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26 September 2014
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Martin Luther King's Style of Leadership

By Dr Peter J Ling
Campaigning for peace and justice

President Lyndon Johnson discussing the Voting Rights Act with Martin Luther King
President Lyndon Johnson discussing the Voting Rights Act with Martin Luther King ©
While it is customary to judge leaders by their successes, it may be argued that King showed his most heroic leadership after 1965, when he championed a US withdrawal from Vietnam, and the tackling of poverty and deprivation in black ghettos, with little success. It had taken bravery to confront segregation in the South, but it took equal courage to challenge the President on foreign policy and to demand a massive redistribution of wealth and power to the underprivileged.

Even in the days after the disturbances in Watts, Los Angeles, in August 1965, President Johnson spent part of a meeting with King demanding his support on Vietnam. Having developed a strategy that ultimately cast the White House in the role of ally, King increasingly accepted that the federal government was his adversary.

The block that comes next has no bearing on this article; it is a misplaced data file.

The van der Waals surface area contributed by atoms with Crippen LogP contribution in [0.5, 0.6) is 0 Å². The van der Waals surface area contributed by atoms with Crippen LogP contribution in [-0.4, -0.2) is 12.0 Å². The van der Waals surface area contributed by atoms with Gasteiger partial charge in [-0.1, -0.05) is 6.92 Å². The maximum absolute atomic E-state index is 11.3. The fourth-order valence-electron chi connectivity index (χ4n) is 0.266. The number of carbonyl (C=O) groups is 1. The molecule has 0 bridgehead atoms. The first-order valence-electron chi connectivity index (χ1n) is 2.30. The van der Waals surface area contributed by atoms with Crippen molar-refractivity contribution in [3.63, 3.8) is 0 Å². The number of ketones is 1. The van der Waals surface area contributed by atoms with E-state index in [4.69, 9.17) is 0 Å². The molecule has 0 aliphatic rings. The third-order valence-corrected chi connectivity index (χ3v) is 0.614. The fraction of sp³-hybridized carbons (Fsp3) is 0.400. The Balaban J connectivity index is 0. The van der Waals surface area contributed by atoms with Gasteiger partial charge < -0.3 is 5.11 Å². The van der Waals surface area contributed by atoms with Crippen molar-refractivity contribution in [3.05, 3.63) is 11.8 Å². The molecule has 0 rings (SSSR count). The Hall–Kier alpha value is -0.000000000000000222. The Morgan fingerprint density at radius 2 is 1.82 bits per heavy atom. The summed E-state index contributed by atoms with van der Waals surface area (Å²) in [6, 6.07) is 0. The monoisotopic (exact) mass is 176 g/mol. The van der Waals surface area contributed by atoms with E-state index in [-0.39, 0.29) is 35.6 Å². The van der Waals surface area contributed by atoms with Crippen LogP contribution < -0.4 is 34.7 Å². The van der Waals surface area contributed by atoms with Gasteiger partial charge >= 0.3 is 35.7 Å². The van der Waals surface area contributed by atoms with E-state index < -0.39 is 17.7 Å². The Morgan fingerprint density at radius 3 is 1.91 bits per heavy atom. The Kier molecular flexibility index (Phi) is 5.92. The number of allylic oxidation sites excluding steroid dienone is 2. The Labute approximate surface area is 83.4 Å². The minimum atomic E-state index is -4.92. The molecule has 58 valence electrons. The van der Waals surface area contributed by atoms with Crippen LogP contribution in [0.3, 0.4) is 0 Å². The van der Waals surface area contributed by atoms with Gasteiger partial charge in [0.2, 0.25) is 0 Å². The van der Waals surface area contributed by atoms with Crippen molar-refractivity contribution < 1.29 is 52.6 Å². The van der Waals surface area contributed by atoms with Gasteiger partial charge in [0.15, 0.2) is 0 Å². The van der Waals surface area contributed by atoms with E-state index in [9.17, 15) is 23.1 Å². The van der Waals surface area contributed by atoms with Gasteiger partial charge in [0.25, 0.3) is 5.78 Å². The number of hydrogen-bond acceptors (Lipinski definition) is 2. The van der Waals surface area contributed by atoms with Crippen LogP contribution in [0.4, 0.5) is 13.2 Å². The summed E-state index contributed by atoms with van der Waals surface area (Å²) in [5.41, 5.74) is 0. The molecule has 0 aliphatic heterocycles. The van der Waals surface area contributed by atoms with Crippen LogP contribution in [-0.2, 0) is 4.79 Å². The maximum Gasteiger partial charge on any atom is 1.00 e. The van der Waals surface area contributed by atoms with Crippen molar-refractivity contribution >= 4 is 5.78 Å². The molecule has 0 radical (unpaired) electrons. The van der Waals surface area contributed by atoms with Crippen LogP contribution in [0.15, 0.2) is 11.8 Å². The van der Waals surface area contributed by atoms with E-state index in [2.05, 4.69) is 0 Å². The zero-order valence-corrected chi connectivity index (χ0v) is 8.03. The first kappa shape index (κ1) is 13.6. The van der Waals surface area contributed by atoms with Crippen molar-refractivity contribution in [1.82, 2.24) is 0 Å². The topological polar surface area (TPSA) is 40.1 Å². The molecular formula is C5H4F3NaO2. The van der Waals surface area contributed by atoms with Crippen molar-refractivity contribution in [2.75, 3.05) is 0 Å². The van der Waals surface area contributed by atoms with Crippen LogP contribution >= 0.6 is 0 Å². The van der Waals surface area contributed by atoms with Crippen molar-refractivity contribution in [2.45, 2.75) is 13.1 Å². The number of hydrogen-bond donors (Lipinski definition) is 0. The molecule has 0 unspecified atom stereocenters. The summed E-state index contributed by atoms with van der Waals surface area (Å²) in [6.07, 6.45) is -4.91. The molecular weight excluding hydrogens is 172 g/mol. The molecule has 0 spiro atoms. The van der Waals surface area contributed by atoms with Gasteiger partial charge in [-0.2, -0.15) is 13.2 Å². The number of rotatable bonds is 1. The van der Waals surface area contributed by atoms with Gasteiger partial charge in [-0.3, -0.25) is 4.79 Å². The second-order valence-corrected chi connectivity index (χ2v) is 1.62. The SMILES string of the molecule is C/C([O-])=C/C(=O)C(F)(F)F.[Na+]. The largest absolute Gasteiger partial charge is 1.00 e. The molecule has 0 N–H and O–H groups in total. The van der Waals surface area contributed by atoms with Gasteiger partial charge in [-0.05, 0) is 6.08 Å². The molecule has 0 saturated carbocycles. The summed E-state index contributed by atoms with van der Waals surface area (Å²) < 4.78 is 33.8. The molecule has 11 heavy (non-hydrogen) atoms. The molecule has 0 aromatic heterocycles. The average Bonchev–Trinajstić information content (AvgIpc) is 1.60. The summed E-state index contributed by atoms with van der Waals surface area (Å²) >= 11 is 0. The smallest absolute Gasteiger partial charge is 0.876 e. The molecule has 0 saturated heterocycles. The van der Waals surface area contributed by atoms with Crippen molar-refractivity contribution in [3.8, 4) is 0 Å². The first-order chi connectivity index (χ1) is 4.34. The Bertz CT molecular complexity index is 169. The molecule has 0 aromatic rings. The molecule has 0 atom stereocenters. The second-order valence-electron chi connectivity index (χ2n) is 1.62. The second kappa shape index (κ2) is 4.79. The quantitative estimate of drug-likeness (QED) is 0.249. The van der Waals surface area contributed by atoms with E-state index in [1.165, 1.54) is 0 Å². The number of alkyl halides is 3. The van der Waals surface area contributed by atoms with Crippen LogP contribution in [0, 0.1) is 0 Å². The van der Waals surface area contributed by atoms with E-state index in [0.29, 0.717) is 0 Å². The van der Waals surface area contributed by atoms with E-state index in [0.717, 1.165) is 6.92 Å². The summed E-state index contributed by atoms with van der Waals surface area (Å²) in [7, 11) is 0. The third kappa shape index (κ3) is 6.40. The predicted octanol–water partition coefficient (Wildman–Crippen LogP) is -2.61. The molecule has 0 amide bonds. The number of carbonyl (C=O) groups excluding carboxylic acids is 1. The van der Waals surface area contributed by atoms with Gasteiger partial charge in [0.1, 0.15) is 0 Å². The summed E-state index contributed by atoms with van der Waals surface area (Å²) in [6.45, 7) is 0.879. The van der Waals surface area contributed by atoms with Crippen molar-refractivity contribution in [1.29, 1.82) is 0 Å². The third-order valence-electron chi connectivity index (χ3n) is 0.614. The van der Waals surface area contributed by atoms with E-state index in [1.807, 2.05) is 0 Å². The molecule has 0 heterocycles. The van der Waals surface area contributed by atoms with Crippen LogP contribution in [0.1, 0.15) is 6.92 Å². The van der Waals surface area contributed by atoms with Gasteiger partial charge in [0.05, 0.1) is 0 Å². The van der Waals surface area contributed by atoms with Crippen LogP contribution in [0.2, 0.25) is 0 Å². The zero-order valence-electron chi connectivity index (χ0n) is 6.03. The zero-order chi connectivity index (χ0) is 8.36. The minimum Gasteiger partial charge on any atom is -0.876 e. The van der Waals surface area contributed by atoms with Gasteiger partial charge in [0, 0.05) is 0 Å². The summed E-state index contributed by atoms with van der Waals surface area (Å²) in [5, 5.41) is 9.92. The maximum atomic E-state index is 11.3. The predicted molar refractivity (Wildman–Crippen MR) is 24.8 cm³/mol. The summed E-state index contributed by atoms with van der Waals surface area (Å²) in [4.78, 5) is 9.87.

'... they despised King as a hypocrite who spoke about peace and non-violence but created strife and disorder.'

His attempts to dramatise the evils of poverty and demand change in Chicago's ghettos provoked an angry reaction from whites, who saw him as threatening the value of their homes, the security of their jobs, and the secure parochialism of their children's schools. Beneficiaries of institutional racism, they despised King as a hypocrite who spoke about peace and non-violence but created strife and disorder.

Published: 2003-04-01



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